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Volkswagen of America on Sunday launched a new consumer information site vowing to fix the 482,000 diesel cars in the United States that are committing excess pollution as “soon as possible.” The German automaker has admitted to installing “defeat devices” in 11 million vehicles worldwide and has set aside $7.3 billion to address the problem. The companies long time CEO Martin Winterkorn resigned last week and the company named the new CEO Friday — one of a series of management changes.
Source: The Detroit News
Volkswagen Diesel Scandal: How Are Individual Dealers Being Affected?
On a calm Friday afternoon, the lot at Bay Ridge Volkswagen in the Brooklyn borough of New York appeared to be packed to capacity with new and used VWs parked neatly beside one another, barely any space between most of them. Even though almost every inch of the dealership’s grounds seemed to be occupied by vehicles, no customers were driving them off the lot. One could see this as a slump in sales, possibly caused by the news that the automaker Volkswagen AG had been rigging some of its diesel cars to cheat on emissions tests, but Bay Ridge Volkswagen’s general manager Jed Kass said the scandal hasn’t hit the dealership at all — it doesn’t even sell that many diesel cars. “The percentage of our business that’s diesel is very small,” said Kass, who has been in the automotive-sales business for 31 years and has been selling Volkswagens for the past five years. “Though we have a few customers affected, it’s a minority.”
Source: International Business Times
Examining a database of over 10,000 monthly users and around 7,000 registered garages, WhoCanFixMyCar.com has lifted the lid on an age-old question.
While the most commonly-travelled distance to a garage is two to three miles, the overall UK average is 5.7 miles.
City dwellers tend to travel the shortest distances with rural drivers 65 per cent more likely to drive more than five miles for vehicle servicing and repairs.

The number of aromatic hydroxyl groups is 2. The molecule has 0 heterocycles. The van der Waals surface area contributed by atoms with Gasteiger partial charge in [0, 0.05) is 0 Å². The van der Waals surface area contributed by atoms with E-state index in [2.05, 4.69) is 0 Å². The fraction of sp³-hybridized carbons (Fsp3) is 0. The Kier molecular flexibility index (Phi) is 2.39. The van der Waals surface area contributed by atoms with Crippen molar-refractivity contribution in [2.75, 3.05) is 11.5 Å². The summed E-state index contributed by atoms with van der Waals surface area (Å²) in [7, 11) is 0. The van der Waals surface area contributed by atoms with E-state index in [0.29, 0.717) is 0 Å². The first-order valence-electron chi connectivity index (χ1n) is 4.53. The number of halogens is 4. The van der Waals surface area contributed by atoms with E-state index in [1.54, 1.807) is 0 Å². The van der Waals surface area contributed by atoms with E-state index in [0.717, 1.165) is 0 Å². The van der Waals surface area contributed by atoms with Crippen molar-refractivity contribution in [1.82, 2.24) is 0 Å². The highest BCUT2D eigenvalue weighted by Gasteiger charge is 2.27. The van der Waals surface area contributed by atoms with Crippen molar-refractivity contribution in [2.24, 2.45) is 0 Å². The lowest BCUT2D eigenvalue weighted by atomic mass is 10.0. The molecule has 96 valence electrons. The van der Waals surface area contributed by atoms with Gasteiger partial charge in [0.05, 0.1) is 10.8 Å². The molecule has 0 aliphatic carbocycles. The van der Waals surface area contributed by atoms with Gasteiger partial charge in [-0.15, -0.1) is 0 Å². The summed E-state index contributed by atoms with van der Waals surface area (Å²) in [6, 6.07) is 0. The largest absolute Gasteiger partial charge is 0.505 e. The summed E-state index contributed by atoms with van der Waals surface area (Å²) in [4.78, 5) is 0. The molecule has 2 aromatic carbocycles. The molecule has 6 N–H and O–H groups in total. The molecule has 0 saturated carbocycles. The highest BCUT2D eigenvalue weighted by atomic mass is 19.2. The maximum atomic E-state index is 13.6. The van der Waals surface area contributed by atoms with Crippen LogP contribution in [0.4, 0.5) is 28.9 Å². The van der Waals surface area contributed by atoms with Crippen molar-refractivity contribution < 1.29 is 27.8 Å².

The data shows that 46 per cent of WhoCanFixMyCar users travel more than four miles and 15 per cent travel over ten miles.
In it’s report, WhoCanFixMyCar.com stated: “The implications are obvious: a garage’s pool of customers is much larger than the business may have previously imagined.
“The learning for garages: if you have something special to offer, you should find ways to spread the word beyond your immediate neighbourhood.”
Vehicle owners are prepared to travel furthest for specialist and more expensive work, such as clutch and gearbox repairs.
For ‘commoditised’ maintenance, such as new tyres and tracking, owners prefer to remain local.
Analysis undertaken by Dearman, the clean cold and power technology company, has highlighted the damaging economic, health and environmental impact that cooling of refrigerated vehicles is having across Europe.
The research, which will be presented in Brussels later today (Tuesday, September 29), has found that the one million transport refrigeration units on European streets have the equivalent impact on air pollution as up to 56 million diesel cars.
Hundreds of thousands of refrigerated vehicles run on European streets every day –delivering perishable (cold and frozen) goods to restaurants, supermarkets, warehouses, homes and hospitals.
The cooling in these vehicles is often powered by an unregulated secondary diesel engine, which is inefficient and disproportionately polluting.
Transport refrigeration units can emit up to 29 times more potentially carcinogenic particulate matter and six times more NOx than far larger, modern diesel truck engines, and up to 165 times as much particulate matter and 93 times as much NOx as the latest diesel cars.
Launching the report in Brussels, Professor Toby Peters, chair in power and cold economy, University of Birmingham and CEO of Dearman, said: “Until now, nobody has given transport refrigeration units a thought.
“We all shop at food stores, eat in restaurants or have chilled and frozen food delivered, but the impact of transport refrigeration units has never been investigated, let alone addressed.
“They are unregulated, use outdated, fossil fueled technology and are disproportionately polluting. What’s worse, their pollution is concentrated on city streets where it does the most damage to our health.”
He added: “With 400,000 people dying prematurely every year in the EU as a result of air pollution, we simply cannot afford to ignore these hidden polluters any longer.
Awareness is growing and the policy landscape is just beginning to change, but action is needed now to prevent further environmental damage.”
The research also finds that pollution from transport refrigeration units could cost EU countries 22 billion euros over the next decade, as the EU fleet grows by 20% to 1.2 million by 2025.